pH measurements have become an analytical tool with many applications today, from the treatment of water in acidified rivers or lakes due to acid rain, due to environmental pollution, to the control of food and cosmetics that require a specific pH. Buffer solutions are capable of opposing pH change when small amounts of strong acids or bases are added; a mechanism of great importance in nature, which in the case of humans, is capable of keeping blood at a stable pH of 7.4. Experimental studies were carried out on techniques to measure pH in an appropriate and as accurate a way as possible, using paper mark indicators and some indicators to limit the pH value of different solutions of HCl, buffer solutions with different concentrations of HCl, and several come out, some of them confirming the hydrolysis of their ions. The general context of this post is to determine the pH of different solutions, using a pH-indicator paper, and using the dimensioning technique with indicators, in order to understand the whole theoretical basis that involves the measurement and calculation of such an important concept.
It can be said that an acid is any substance that is capable of donating a hydrogen ion in solution, forming a spice called hydronium (H3O+), while the base is a species capable of accepting these ions.
However, not all acids donate their protons to the same extent, strong acids are those that donate almost all of their protons in water, the non-differentiated part of which is negligible. It is called weak acid when this dissociation does not occur completely, which is why these acids have an associated Ka (constant that measures the ionization capacity of an acid). All of this happens similarly for the grassroots.
These constants are applied for weak acids and bases, and are given mathematically as follows; HA being a weak acid:
In the case of bases, this is similarly the case, with RNH2 being a weak base in an aqueous medium:
Experimentally determined constants that allow the corresponding calculations to be made in the solutions and/or acid-base reactions.
The molar concentration of H3O+ in an aqueous solution is usually very small. Consequently, and for convenience, H3O+ is usually expressed in terms of pH, which is the negative logarithm of base 10 of the concentration of the same. There is also a scale called pOH, where the minus logarithm is calculated on the basis of 10 at the OH- concentration. In a solution the sum of pOH and pH should be 14.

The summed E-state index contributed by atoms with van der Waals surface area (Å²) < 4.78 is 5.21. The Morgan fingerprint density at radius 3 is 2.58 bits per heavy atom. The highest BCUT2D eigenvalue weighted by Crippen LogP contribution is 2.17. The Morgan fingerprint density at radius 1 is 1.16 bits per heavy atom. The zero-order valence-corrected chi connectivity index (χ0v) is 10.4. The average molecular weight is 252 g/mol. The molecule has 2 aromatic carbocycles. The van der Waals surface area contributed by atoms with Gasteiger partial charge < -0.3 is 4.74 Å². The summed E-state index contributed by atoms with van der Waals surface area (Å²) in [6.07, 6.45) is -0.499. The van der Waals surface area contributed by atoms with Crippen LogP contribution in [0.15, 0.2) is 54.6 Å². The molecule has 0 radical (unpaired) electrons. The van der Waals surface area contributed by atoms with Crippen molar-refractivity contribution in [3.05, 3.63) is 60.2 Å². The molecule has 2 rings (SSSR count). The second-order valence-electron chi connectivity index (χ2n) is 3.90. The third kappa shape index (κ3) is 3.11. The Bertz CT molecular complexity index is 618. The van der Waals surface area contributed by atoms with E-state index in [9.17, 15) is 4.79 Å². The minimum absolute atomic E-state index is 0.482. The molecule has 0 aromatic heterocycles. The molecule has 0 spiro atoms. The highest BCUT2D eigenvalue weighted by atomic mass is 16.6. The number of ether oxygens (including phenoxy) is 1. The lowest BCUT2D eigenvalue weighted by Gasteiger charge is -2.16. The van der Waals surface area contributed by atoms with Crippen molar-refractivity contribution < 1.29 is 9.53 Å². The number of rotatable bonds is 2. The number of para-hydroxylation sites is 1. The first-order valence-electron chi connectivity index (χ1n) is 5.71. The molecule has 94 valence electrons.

Water has the ability to behave as an acid in the presence of bases and as a base in the presence of acids, which is why it is called an amphoteric compound. It is important to highlight the self-ionization of water:
Calculating its pH at 25°C gives a pH=7, which is considered on the scale as a neutral value.
There are some solutions called buffers, or buffer solutions which are made up of a weak acid or base and its corresponding salt. These solutions have the characteristic of being able to regulate pH and resist pH changes when small amounts of a strong acid or base are added.
Another way to express the acidic force or basic force can be done using pKb or pKa, which are constants that represent the least logarithm of a Ka or Kb constant for a specific compound.
Thus, the pH of a buffer solution could be calculated using the Henderson-Hasselbalch equation. Which is very useful but cannot be used with very diluted solutions because the approximations that are made would represent a big mistake.
In order to limit the pH of a solution, it is convenient to use an acid-base indicator, which are weak acids or organized bases of complex structure. Its main characteristic is that its ionized and non-ionized forms present different colors.
Then you can determine with them if any solution is acidic or basic. The indicators also have an associated constant.
Each of them has a turning range in which the colors of both its basic and acidic form are mixed creating an intermediate color, and allowing the pH to be limited in this range. Otherwise, if this intermediate color does not occur, you need to add another appropriate indicator so that you can estimate an interval.
Calculation of the pH of the solutions to be used:
Using the above equations and properties, the theoretical pH of the solutions used in this practice is calculated.